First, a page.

attempt (breaking/killing it with a TCP RST), and then letting attempt (breaking/killing it with a TCP RST), and then letting
subsequent connection pass through. subsequent connection pass through.
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point of view as the same set of services (and the same set of point of view as the same set of services (and the same set of
Distributed Denial of Service mitigations) may be used. Distributed Denial of Service mitigations) may be used.
Unfortunately, as the BRSKI-MASA connections include TLS Unfortunately, as the BRSKI-MASA connections include TLS
ClientCertificate exchanges, this may easily be observed in TLS 1.2, ClientCertificate exchanges, this may easily be observed in TLS 1.2,
and a traffic analysis may reveal it even in TLS 1.3. This does not and a traffic analysis may reveal it even in TLS 1.3. This does not
make such a plan irrelevant. There may be other organizational make such a plan irrelevant. There may be other organizational
reasons to keep the marketing site (which is often subject to reasons to keep the marketing site (which is often subject to
frequent re-designs, outsourcing, etc.) separate from the MASA, which frequent re-designs, outsourcing, etc.) separate from the MASA, which
may need to operate reliably for decades. may need to operate reliably for decades.
10.3. Manufacturers and Used or Stolen Equipment 10.4. Manufacturers and Used or Stolen Equipment
As explained above, the manufacturer receives information each time As explained above, the manufacturer receives information each time
that a device which is in factory-default mode does a zero-touch that a device which is in factory-default mode does a zero-touch
bootstrap, and attempts to enroll into a domain owner's registrar. bootstrap, and attempts to enroll into a domain owner's registrar.
The manufacturer is therefore in a position to decline to issue a The manufacturer is therefore in a position to decline to issue a
voucher if it detects that the new owner is not the same as the voucher if it detects that the new owner is not the same as the
previous owner. previous owner.
1. This can be seen as a feature if the equipment is believed to 1. This can be seen as a feature if the equipment is believed to
skipping to change at page 69, line 34 skipping to change at page 72, line 13
ownership simply occurs. ownership simply occurs.
3. A manufacturer could however decide not to issue a new voucher in 3. A manufacturer could however decide not to issue a new voucher in
response to a transfer of ownership. This is essentially the response to a transfer of ownership. This is essentially the
same as the stolen case, with the manufacturer having decided same as the stolen case, with the manufacturer having decided
that the sale was not legitimate. that the sale was not legitimate.
4. There is a fourth case, if the manufacturer is providing 4. There is a fourth case, if the manufacturer is providing
protection against stolen devices. The manufacturer then has a protection against stolen devices. The manufacturer then has a
responsibility to protect the legitimate owner against fraudulent responsibility to protect the legitimate owner against fraudulent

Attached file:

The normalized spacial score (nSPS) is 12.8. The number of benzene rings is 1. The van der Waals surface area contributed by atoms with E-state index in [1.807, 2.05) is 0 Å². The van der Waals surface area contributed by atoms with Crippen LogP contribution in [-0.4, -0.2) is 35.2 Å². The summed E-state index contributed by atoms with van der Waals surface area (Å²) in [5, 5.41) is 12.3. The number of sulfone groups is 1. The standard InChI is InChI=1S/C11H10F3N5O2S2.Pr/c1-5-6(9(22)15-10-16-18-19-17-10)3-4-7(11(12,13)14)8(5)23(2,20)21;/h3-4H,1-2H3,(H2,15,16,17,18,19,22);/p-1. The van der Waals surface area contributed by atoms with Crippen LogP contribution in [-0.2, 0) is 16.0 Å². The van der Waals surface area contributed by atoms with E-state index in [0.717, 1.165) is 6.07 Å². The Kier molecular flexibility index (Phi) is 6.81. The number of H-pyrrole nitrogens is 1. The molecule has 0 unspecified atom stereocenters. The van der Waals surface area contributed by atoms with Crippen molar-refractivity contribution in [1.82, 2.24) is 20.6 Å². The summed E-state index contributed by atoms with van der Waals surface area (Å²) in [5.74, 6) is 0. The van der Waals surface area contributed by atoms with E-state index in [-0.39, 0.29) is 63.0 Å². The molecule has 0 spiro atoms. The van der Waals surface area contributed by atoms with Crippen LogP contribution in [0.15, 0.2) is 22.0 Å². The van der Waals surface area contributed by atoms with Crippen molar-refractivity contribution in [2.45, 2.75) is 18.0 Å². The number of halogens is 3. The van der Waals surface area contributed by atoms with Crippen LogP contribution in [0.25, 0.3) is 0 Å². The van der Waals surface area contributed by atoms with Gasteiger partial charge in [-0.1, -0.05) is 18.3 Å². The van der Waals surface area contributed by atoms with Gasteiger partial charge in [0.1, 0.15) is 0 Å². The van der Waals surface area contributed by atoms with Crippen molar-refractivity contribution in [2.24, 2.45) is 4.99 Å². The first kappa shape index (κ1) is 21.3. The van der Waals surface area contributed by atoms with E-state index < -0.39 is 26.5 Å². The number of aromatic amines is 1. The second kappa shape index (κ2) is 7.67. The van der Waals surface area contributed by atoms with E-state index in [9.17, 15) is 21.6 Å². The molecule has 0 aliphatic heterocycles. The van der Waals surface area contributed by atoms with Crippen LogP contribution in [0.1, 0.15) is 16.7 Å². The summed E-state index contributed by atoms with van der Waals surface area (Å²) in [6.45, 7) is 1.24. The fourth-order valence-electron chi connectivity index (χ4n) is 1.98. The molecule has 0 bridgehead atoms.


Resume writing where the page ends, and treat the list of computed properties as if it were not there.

claims that the equipment was stolen. Such a claim would cause claims that the equipment was stolen. In the absense of such
the manufacturer to refuse to issue a new voucher. Should the manufacturer protection, such a claim would cause the
device go through a deep factory reset (for instance, replacement manufacturer to refuse to issue a new voucher. Should the device
of a damaged main board component, the device would not go through a deep factory reset (for instance, replacement of a
bootstrap. damaged main board component, the device would not bootstrap.
5. Finally, there is a fifth case: the manufacturer has decided to 5. Finally, there is a fifth case: the manufacturer has decided to
end-of-line the device, or the owner has not paid a yearly end-of-line the device, or the owner has not paid a yearly
support amount, and the manufacturer refuses to issue new support amount, and the manufacturer refuses to issue new
vouchers at that point. This last case is not new to the vouchers at that point. This last case is not new to the
industry: many license systems are already deployed that have industry: many license systems are already deployed that have
significantly worse effect. significantly worse effect.
This section has outlined five situations in which a manufacturer This section has outlined five situations in which a manufacturer
could use the voucher system to enforce what are clearly license could use the voucher system to enforce what are clearly license
terms. A manufacturer that attempted to enforce license terms via terms. A manufacturer that attempted to enforce license terms via
vouchers would find it rather ineffective as the terms would only be vouchers would find it rather ineffective as the terms would only be
enforced when the device is enrolled, and this is not (to repeat), a enforced when the device is enrolled, and this is not (to repeat), a
daily or even monthly occurrence. daily or even monthly occurrence.
10.4. Manufacturers and Grey market equipment 10.5. Manufacturers and Grey market equipment
Manufacturers of devices often sell different products into different Manufacturers of devices often sell different products into different
regional markets. Which product is available in which market can be regional markets. Which product is available in which market can be
driven by price differentials, support issues (some markets may driven by price differentials, support issues (some markets may
require manuals and tech-support to be done in the local language), require manuals and tech-support to be done in the local language),